We received a lovely newsletter from our friends from the SOS Mentor group that works to help teach our youth how to incorporate more nutritious foods into their diets and add healthier habits like yoga and meditation into their life. If you are unaware of this group please check out their website by clicking the link below.
In their newsletter they shared this video from NutritionFacts.org which provides information about the recommended amount of sugar intake and how much we are all truly consuming.
Why is sugar such an important topic to cover?
Well, according to the World Health Organization (WHO) over one third our the world's adult populations is obese and in 2015 there were an estimated 42 million children under the age of five who were diagnosed as over weight or obese.
Sugar, of course, is not the only reason for this increase, the lack of physical activity across the board also plays a role. However, the consumption of "free sugar" that which is added to our foods or that naturally exists in syrups and honeys does contribute greatly to our obesity issue.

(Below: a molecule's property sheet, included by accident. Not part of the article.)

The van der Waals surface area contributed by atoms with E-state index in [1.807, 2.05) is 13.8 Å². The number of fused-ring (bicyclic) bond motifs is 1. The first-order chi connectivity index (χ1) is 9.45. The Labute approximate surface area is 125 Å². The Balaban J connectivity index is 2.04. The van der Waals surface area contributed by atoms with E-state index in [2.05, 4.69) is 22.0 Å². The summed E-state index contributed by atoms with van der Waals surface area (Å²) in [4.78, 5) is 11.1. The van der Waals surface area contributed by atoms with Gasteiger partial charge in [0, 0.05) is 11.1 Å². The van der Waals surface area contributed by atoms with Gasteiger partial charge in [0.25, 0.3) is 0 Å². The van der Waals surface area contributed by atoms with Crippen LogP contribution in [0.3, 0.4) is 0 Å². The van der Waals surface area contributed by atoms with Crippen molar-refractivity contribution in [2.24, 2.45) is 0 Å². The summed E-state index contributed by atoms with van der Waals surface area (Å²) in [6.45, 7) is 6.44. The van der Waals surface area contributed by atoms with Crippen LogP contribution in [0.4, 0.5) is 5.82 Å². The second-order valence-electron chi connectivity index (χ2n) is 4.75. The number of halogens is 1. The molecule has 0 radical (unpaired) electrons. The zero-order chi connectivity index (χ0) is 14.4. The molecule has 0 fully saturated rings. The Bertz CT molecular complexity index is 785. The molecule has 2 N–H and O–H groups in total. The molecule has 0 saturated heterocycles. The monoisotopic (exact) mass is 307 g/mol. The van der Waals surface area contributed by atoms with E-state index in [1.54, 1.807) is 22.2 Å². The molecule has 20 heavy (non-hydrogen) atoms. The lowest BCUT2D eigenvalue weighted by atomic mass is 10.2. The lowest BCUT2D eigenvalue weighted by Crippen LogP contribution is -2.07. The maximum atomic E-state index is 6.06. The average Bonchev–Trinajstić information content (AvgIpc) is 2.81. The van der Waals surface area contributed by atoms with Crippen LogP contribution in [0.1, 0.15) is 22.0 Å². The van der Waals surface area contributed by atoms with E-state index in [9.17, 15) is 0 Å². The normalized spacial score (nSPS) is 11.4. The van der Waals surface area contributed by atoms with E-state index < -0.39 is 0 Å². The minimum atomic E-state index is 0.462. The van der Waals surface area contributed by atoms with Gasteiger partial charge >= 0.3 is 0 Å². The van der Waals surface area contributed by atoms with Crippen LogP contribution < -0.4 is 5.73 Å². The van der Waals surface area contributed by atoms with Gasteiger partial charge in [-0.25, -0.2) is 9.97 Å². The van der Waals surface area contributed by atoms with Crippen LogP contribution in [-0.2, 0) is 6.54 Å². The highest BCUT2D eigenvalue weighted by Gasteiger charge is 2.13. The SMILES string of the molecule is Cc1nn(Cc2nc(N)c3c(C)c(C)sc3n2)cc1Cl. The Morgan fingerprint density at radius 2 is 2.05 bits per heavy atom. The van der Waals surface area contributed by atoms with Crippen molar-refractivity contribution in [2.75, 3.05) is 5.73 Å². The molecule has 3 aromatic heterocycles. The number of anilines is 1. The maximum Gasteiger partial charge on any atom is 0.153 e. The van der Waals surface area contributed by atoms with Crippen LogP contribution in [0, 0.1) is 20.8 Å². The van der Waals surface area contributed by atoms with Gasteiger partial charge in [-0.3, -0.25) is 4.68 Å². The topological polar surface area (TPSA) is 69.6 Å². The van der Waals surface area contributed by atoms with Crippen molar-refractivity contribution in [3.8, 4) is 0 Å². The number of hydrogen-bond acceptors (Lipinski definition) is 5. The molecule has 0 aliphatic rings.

Added sugars are empty calories - there is no nutritional benefit to consuming them and yet Americans and those all over the world are eating sometimes FIVE times the amount that is recommended.
In watching the video from NutritionFacts.org posted above- look at those final graphs... the WHO only wants 5-10% of your daily calories from added sugars and we are consuming far greater amounts.
Okay - now we know so lets all just quit sugar, right?
Well as the article posted by Huffington Post back in 2015 stated, that may be harder than we think.
Sugar effects our brain and when we eat it, we want more. We all agree sugar is pretty delicious, and those added sugars aren't doing anything to fill us up, so we go for seconds.
It is a pretty vicious cycle and hard to avoid with over 74% pf our packaged goods containing added sugars.
So what can we do?
Cut out the sugary drink first.
Truthfully they are the worst, consumed fast and contain more than one's daily recommended sugar intake.
Then start to read labels.
Find products that have less than 5 g of sugar per serving.
Incorporate as much whole foods as you can and start making your own sauces and dressing to be able to control the amount you add.
The WHO recommends 100 calories of added sugars or less for women and 150 calories or less for men.
Just remember that sugar is not the sweet friend it pretends to be...
If health is your goal sugar is definitely a foe.